All in all, we were incredibly impressed by our Innovate NYC team (though certainly not surprised by the caliber of their work). We hope they learned as much as we, enjoyed working at Kinvolved and connecting with other social venture startups in our office at The Blue Ridge Foundation, and certainly hope to snag them back to work with us over the summer.
I’m excited that I’ll be back on campus speaking to students in Leading Social Ventures on 2/26. We are so glad to be part of the social innovation community at Brown, and hope to further opportunities for other students interested in our work and the field. If you’re interested in learning more about or working with Kinvolved, get in touch (Miriam@kinvolved.com)!
Alexandria: A day in the life of an Innovate NYC intern!
8am-ish: Wake up and secure a seat on the sometimes-unreliable bus. Listen to music or read my latest book on the ride over to work.
9am: Arrive at work. After a few morning greetings, I begin my work for the day by researching schools that could benefit from Kinvolved's software. I also look up research and policies related to attendance and absenteeism as well as search for community-based organizations that schools can partner with.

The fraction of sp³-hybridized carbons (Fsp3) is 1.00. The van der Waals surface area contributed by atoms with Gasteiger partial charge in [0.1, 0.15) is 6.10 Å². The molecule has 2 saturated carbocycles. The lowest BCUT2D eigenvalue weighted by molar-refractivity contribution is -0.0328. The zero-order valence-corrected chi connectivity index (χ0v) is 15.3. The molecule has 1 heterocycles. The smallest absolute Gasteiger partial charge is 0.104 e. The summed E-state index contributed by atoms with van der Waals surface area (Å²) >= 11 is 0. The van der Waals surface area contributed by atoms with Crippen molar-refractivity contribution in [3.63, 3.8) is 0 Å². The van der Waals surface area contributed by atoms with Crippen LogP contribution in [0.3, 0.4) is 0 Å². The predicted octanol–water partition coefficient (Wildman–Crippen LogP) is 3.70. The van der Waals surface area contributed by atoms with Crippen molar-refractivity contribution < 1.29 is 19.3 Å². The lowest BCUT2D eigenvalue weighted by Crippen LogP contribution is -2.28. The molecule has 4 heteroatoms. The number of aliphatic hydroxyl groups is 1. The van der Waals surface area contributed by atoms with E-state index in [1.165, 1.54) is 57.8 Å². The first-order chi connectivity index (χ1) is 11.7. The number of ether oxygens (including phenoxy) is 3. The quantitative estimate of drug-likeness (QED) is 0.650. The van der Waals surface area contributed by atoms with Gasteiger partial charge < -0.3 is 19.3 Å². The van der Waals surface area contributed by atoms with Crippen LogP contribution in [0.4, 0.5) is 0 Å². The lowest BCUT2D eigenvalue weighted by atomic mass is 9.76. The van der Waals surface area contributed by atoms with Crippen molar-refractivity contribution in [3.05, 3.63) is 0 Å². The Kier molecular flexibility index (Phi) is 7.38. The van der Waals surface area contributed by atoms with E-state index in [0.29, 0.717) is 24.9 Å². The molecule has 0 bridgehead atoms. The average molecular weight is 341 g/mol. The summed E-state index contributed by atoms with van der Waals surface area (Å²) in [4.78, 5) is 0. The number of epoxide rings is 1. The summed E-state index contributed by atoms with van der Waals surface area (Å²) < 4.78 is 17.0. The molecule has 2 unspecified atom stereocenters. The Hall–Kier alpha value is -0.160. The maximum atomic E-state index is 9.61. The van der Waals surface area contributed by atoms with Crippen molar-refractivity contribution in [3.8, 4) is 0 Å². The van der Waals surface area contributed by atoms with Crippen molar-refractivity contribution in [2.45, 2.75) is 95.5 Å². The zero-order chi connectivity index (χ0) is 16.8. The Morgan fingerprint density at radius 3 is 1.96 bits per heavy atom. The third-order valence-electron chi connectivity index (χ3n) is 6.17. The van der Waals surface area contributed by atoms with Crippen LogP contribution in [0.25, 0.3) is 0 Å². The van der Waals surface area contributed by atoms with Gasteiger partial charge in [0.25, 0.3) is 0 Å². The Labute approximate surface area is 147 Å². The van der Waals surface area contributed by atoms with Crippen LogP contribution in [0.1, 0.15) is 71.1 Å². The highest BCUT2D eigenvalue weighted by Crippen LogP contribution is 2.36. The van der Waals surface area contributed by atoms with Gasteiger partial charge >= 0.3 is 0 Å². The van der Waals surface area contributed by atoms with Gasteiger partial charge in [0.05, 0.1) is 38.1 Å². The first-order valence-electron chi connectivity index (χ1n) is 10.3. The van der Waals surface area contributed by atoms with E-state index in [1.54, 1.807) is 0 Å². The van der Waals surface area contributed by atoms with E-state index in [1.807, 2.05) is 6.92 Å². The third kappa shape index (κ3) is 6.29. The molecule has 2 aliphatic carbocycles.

11am: The mail may arrive around this time and Ella, the office dog, gets pretty excited to experience these brief encounters. Ella is a super friendly dog who loves when employees in the office pet her and she especially loves to come around when you pull out your lunch.
12:30: Order lunch. It is around this point that I gather to eat with my fellow Innovate NYC'ers and various people from the different tech start-ups at Blue Ridge Foundation come to the kitchen to eat and socialize. There is always someone new to meet in my short time here and it is nice getting to learn how other people's organizations are using technology to enact social change.
1:30pm: Resume work. Sometimes I travel with co workers to visit a school using Kinvolved’s software. Kinvolved works with schools in Manhattan, Queens, and the Bronx.
3pm: Head to the counter in our kitchen that holds all the freebies. Each month a different Blue Ridge Foundation organization is in charge of bringing in snacks, sometimes there are even free books!
5pm-ish: It's time to pack up, though not always time to head home. There may be an Innovate NYC event, a Brown community meet-up filled with soon-to-be and full-fledged alumni, a reunion with old friends, or a happy hour with all the employees from the other tech companies!
February 23, 2015
January 22, 2014If I learned anything from this experience, it is to be intentional about investing in reflection and diligent about cultivating balance.
Today's double posts come from student interns in this January's Innovate NYC program, a new opportunity from the Swearer Center and CareerLAB that places students for two weeks over winter break in a New York-based social enterprise or nonprofit organization. Tomas Quinonez-Riegos '15 and Lainie Rowland '17 interned with Eye to Eye, a social venture started by alum David Flink '02 that pairs kids with learning disabilities and attention deficit hyperactivity disorder (LD/ADHD) with college and high school mentors who have been similarly labeled.